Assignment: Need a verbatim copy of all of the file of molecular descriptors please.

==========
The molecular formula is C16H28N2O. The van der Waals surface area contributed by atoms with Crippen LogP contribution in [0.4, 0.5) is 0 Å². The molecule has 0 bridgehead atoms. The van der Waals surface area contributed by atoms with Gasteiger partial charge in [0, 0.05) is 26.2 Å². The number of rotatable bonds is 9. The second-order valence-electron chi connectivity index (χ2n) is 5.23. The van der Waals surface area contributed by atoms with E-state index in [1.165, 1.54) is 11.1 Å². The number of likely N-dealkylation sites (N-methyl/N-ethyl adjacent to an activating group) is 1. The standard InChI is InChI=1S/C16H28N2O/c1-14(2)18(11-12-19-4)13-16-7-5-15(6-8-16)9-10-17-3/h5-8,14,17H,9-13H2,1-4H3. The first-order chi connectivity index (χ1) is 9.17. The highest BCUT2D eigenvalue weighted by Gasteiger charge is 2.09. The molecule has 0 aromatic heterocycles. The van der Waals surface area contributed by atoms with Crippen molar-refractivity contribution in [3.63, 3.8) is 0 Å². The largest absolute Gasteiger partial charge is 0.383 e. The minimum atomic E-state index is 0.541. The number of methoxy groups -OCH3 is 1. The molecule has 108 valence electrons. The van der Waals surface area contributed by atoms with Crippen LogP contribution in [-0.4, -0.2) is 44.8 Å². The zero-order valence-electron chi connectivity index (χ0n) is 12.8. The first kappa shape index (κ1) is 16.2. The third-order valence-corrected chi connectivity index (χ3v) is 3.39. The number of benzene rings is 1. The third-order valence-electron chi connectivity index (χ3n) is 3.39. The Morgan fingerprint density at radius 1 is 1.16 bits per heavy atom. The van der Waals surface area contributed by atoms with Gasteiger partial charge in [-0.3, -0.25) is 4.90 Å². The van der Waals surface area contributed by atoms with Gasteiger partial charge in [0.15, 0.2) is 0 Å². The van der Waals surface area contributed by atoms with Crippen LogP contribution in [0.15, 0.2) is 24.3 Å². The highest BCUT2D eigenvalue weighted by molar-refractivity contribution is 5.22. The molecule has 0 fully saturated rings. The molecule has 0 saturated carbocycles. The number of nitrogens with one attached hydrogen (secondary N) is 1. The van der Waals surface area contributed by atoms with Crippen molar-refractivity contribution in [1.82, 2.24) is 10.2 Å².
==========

The molecular formula is C16H28N2O. The van der Waals surface area contributed by atoms with Crippen LogP contribution in [0.4, 0.5) is 0 Å². The molecule has 0 bridgehead atoms. The van der Waals surface area contributed by atoms with Gasteiger partial charge in [0, 0.05) is 26.2 Å². The number of rotatable bonds is 9. The second-order valence-electron chi connectivity index (χ2n) is 5.23. The van der Waals surface area contributed by atoms with E-state index in [1.165, 1.54) is 11.1 Å². The number of likely N-dealkylation sites (N-methyl/N-ethyl adjacent to an activating group) is 1. The standard InChI is InChI=1S/C16H28N2O/c1-14(2)18(11-12-19-4)13-16-7-5-15(6-8-16)9-10-17-3/h5-8,14,17H,9-13H2,1-4H3. The first-order chi connectivity index (χ1) is 9.17. The highest BCUT2D eigenvalue weighted by Gasteiger charge is 2.09. The molecule has 0 aromatic heterocycles. The van der Waals surface area contributed by atoms with Crippen molar-refractivity contribution in [3.63, 3.8) is 0 Å². The largest absolute Gasteiger partial charge is 0.383 e. The minimum atomic E-state index is 0.541. The number of methoxy groups -OCH3 is 1. The molecule has 108 valence electrons. The van der Waals surface area contributed by atoms with Crippen LogP contribution in [-0.4, -0.2) is 44.8 Å². The zero-order valence-electron chi connectivity index (χ0n) is 12.8. The first kappa shape index (κ1) is 16.2. The third-order valence-corrected chi connectivity index (χ3v) is 3.39. The number of benzene rings is 1. The third-order valence-electron chi connectivity index (χ3n) is 3.39. The Morgan fingerprint density at radius 1 is 1.16 bits per heavy atom. The van der Waals surface area contributed by atoms with Gasteiger partial charge in [-0.3, -0.25) is 4.90 Å². The van der Waals surface area contributed by atoms with Gasteiger partial charge in [0.15, 0.2) is 0 Å². The van der Waals surface area contributed by atoms with Crippen LogP contribution in [0.15, 0.2) is 24.3 Å². The highest BCUT2D eigenvalue weighted by molar-refractivity contribution is 5.22. The molecule has 0 fully saturated rings. The molecule has 0 saturated carbocycles. The number of nitrogens with one attached hydrogen (secondary N) is 1. The van der Waals surface area contributed by atoms with Crippen molar-refractivity contribution in [1.82, 2.24) is 10.2 Å².